Jersey fuses British and French cultures to make for a charmingly carefree holiday escape. Whether you’re seeking striking natural scenery, crumbling castles or traces of World War II history, the largest of the Channel Islands has a great deal to keep you entertained.
As a dependency, Jersey enjoys a level of autonomy from Westminster without losing its British link, giving it a sense of familiarity alongside its own distinct atmosphere (some locals still speak jérrais or Jersey French). The best way to explore the island’s highlights on your own terms would be with a car rental in Jersey from easyCar. Here are some of our top picks for things to do during your stay:
Cruise around the countryside
Vivid colours and expansive sea views punctuate Jersey’s photogenic countryside, conveniently packed into 45 square miles to make for a manageable weekend’s sightseeing. Planning laws have prevented the landscape from becoming overly built up, allowing for large stretches of undisturbed greenery to give you a real sense of escape.
Begin with a serene woodland walk at the The Forgotten Forest, where you’ll be able to spot Giant Redwoods along with 300 other different species of tree, before heading to the Jersey Wetland Centre in the afternoon featuring attractive views across St Ouen’s Pond whilst being home to a range of rare birds.
If you’d rather venture further into the unknown, drive to one of the island’s painstakingly preserved Sites of Special Interest, with imposing cliff views from La Lande Du Ouest or rolling dunes at L’Ouaisné Common both serving as prime examples of Jersey’s undisturbed natural beauty.
Journey back in time at the Jersey War Tunnels
One of the island’s main attractions, this well-crafted series of exhibitions gives a shocking insight into life during the German occupation of Jersey during World War II. Discover the trials faced by locals by venturing into cavernous passages borne into the hillside, showcasing everything from Nazi StuG Tanks to stomach-churning wartime operating theatres.
Offset the grisly scenes from the tunnels’ exhibitions with a revitalising walk on the War Trail – a network of paths within a calm forest setting featuring remnants of German defence fortifications. Follow this with a visit to the tasteful and moving Garden of Reflection, where you’ll be invited to explore the conflict’s lasting impact and influence on the island today, giving your visit an introspective finish.
Find your bliss by the beach
Jersey’s roads are rarely busy meaning you can drive to several of the island’s most attractive coastal viewpoints in a day. Beauport is a wonderfully secluded spot to enjoy a picnic or photo stop-off with its stacked rock formations and crystal waters justifying its deserved popularity.
If you want to up the heart rate then Splash Surf Centre at St Ouen’s Bay will give you everything you need. Go out and catch some waves to get the blood pumping! Whilst the sandy expanse of St Aubin’s Bay is perfect for beach volleyball in the summer.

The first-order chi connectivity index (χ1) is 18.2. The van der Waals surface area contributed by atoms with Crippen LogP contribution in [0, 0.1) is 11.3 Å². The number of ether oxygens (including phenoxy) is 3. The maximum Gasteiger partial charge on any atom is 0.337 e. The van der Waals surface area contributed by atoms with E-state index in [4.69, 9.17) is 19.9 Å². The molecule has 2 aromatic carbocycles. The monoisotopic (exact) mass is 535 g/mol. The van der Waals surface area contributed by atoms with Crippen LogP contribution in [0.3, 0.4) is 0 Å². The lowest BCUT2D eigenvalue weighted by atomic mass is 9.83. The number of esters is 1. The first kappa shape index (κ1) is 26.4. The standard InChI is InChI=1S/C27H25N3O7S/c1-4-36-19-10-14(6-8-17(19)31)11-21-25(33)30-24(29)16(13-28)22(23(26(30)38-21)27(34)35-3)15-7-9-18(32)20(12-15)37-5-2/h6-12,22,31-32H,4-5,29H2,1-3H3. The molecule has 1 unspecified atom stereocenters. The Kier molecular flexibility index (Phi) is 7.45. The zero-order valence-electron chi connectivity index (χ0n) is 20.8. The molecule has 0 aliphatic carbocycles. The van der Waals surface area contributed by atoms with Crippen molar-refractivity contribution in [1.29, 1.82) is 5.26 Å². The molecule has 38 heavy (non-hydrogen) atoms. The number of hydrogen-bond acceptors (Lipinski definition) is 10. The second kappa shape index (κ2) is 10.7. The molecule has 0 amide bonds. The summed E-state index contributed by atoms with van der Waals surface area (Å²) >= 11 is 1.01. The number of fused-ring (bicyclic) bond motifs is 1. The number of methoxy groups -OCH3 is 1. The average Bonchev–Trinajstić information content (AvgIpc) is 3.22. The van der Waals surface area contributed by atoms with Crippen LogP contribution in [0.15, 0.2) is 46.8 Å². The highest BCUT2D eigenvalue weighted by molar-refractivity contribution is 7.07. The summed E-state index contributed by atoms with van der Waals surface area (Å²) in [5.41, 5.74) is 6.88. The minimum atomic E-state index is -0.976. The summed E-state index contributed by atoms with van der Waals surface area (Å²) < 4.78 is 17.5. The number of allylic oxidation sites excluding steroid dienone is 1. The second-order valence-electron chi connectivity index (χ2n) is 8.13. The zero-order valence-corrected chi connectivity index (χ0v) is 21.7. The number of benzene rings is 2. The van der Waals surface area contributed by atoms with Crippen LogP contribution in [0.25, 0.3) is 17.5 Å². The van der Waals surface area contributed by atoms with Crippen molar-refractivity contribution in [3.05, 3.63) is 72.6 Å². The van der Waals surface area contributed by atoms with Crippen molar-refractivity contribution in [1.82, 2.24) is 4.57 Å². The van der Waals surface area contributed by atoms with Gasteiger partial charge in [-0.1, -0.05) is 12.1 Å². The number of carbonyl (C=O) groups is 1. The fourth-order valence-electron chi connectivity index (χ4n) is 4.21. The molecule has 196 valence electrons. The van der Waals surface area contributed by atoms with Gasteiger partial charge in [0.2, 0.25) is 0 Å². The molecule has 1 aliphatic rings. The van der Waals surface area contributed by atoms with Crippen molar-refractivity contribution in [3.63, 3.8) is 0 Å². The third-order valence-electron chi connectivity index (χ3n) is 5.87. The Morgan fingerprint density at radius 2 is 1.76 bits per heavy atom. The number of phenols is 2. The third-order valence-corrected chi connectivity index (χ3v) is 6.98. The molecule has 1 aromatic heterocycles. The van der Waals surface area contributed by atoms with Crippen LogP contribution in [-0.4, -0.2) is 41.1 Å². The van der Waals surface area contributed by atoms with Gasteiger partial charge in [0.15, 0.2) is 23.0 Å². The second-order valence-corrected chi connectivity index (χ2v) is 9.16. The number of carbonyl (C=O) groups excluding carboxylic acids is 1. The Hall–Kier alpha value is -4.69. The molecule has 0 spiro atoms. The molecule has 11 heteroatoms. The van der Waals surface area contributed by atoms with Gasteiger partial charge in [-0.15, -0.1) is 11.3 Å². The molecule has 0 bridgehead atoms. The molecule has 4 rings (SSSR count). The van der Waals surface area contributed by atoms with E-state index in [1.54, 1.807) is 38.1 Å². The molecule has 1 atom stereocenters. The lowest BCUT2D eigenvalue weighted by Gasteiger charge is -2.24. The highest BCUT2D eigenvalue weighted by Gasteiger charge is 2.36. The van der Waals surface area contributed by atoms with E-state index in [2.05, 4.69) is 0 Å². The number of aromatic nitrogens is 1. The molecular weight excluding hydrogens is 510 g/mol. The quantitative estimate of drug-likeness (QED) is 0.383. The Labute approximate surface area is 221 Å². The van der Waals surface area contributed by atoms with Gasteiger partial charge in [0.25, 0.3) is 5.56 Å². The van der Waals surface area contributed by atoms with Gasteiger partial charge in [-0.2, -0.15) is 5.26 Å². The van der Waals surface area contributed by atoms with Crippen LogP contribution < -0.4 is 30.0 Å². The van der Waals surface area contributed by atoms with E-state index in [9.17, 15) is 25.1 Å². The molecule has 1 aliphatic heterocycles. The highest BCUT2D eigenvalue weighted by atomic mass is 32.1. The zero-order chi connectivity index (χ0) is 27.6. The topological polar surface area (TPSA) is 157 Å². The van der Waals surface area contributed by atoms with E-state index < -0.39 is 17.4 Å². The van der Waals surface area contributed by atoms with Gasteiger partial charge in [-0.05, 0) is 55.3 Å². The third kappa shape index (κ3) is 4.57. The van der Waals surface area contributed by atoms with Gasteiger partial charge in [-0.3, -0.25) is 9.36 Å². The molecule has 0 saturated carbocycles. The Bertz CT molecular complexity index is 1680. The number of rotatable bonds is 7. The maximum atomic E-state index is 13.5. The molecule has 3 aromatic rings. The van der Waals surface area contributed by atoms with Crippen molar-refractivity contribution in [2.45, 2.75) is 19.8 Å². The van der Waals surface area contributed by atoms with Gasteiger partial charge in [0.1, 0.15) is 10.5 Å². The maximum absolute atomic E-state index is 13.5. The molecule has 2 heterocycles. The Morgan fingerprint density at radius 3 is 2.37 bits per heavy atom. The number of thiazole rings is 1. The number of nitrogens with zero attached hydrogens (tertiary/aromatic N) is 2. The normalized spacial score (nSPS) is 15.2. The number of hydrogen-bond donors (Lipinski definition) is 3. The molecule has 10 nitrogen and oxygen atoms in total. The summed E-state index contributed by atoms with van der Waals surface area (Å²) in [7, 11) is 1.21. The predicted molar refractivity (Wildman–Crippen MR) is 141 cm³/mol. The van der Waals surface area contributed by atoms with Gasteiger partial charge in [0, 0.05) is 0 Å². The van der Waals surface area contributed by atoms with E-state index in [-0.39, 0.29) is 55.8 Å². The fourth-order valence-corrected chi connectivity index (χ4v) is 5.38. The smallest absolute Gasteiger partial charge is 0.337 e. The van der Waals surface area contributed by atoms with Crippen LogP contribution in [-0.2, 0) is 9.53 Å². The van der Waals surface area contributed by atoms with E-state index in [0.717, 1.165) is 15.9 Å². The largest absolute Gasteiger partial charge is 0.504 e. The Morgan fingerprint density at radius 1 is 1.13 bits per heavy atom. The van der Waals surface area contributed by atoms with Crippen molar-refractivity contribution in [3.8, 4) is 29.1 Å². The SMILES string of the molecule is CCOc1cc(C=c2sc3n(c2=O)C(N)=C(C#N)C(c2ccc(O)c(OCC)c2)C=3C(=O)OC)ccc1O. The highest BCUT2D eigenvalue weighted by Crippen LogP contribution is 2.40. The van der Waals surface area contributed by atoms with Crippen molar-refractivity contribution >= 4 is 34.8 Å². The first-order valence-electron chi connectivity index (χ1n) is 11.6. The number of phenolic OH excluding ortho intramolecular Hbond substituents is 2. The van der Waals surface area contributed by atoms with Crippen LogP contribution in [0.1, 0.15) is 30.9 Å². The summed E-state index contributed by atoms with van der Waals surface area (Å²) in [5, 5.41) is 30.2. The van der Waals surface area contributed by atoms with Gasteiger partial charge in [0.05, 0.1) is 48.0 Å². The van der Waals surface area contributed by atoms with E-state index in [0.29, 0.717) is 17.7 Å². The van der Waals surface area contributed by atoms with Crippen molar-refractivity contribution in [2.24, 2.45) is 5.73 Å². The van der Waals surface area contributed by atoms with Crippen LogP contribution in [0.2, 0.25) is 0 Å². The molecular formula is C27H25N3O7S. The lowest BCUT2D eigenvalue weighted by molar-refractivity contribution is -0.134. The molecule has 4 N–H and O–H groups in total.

Plemont on the north coast wins when it comes to looks, with an intricate network of rock pools and caves providing ample entertainment for swimmers and hikers alike.
Glimpse into Open Gardens this Spring
Ever driven past a lavish country estate and wondered what lies behind those high hedges? In Jersey, homeowners share the love by opening their doors to visitors for consecutive weekends, providing a unique opportunity to seek out new worlds of flora and fauna that would normally be hidden away.
April will see the opening of three major sites, firstly at Le Coin St Brelade which will introduce viewers to a five acre, 17th century Portuguese-themed garden paradise. Domaine Des Vaux opens the following week this time highlighting herb and tea gardens within a peaceful, wooded valley. The final showcase of the month is at Oaklands, which offers a more organic, natural feel thanks to its arboretum being home to rare birdlife and insects that will undoubtedly turn heads.
Discover ancient castles
You’ll probably have seen by now that the bulk of Jersey’s attractions are nature and wildlife based, but human history buffs need not despair. Within its picturesque landscape are a host of attractive castles that will treat punters to sights from times gone by.
If you’re staying in St Helier you’ll be ideally placed for a trip to Elizabeth Castle, an imposing 16th century fortress sitting on a rocky islet just off St Aubin’s bay. You may even be able to catch a gunfire demonstration to show off the old defences.
Heading east you’ll find the island’s most famous fortress, Mont Orgueil Castle, a fascinating ruin that towers above the quaint fishing village of Gorey and offers far-reaching views of the French coast.